Wi-Fi calling is available on some smartphones and mobile packages. This allows your phone to make calls over your broadband network, which often provides the best sound quality and also helps reduce the demand on the cellular network.

Likewise, you can make calls over the internet using apps like Facetime, Skype or WhatsApp.

Use an Ethernet cable to connect your computer directly to your router instead of using Wi-Fi

Use an Ethernet cable to connect your computer directly to your router instead of using Wi-Fi

Use an Ethernet cable to connect your computer directly to your router instead of using Wi-Fi

Try wired instead of wireless: For the best broadband speeds, use an Ethernet cable to connect your computer directly to your router instead of using WiFi.

This is a computer network cable that should give you a faster, more reliable connection. They are available from just £ 3.

Connect your router directly to your telephone jack: Whenever possible, try not to use a phone extension cord as they can cause interference that can slow down your speed.

If you must use an extension cord, use a new, high-quality cable with the shortest possible length.

Tangled and coiled cables and interference from your telephone line can also affect speeds, so try plugging ‘microfilters’ into every telephone outlet in your house.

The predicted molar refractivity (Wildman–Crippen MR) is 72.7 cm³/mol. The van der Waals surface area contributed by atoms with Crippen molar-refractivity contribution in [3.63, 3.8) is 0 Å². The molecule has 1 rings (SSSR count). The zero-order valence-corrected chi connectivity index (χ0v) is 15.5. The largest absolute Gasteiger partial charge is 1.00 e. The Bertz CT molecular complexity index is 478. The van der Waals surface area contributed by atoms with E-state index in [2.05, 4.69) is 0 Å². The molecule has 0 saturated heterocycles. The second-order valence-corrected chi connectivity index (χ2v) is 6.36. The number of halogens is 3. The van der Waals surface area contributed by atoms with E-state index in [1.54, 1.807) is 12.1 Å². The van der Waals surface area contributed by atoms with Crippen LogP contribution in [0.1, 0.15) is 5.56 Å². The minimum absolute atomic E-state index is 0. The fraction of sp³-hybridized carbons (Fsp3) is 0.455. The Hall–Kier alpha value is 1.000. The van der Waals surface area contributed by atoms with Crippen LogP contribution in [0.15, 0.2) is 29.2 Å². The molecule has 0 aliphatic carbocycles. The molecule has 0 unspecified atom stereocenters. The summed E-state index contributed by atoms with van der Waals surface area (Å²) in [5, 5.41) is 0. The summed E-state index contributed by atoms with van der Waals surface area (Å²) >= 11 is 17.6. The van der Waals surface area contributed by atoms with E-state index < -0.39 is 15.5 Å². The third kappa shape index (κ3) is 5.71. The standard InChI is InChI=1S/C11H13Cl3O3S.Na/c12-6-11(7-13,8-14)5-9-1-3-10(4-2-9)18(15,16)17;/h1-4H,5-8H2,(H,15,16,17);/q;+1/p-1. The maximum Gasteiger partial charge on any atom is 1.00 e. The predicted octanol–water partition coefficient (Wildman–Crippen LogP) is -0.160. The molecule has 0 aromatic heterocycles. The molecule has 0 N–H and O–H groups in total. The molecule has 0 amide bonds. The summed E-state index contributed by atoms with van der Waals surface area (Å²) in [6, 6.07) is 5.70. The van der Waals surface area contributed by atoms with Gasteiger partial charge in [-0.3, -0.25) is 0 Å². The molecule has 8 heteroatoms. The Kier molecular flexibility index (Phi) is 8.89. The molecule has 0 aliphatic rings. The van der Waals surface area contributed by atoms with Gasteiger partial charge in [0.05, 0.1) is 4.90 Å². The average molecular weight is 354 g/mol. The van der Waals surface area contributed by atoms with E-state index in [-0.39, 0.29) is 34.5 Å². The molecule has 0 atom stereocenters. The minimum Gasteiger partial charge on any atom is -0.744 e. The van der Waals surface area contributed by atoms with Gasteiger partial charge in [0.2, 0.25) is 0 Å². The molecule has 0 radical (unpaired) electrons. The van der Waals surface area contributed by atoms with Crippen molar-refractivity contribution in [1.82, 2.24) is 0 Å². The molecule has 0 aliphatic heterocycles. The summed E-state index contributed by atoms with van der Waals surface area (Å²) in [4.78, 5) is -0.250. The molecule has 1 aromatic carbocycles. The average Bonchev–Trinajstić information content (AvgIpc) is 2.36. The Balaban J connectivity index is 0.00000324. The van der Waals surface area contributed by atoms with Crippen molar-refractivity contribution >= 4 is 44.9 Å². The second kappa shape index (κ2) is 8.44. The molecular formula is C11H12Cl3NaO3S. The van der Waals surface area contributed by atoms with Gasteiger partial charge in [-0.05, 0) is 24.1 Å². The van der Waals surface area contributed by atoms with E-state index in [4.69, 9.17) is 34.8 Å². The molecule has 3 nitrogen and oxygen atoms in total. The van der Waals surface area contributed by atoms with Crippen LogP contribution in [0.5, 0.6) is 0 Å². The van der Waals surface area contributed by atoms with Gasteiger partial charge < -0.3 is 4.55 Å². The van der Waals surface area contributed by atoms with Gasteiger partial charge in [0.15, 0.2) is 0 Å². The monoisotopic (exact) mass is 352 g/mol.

They look like small white boxes and split the telephone and broadband signals so that they do not affect each other.

Different providers have different settings, so always check their website before disconnecting cables.

Ask your broadband provider for advice: If your connection is not working properly, you can find advice on your broadband provider’s website, which is also available on mobile phones.

If you need to contact them for help, keep in mind that because of coronavirus, some companies have far fewer people to help you with your questions.

Most prioritize vulnerable customers and essential public services, so keep this in mind.

Some of the links in this article may be affiliate links. If you click on it, we may earn a small commission. That helps us to fund This Is Money and keep it free. We do not write articles to promote products. We do not allow a commercial relationship to affect our editorial independence.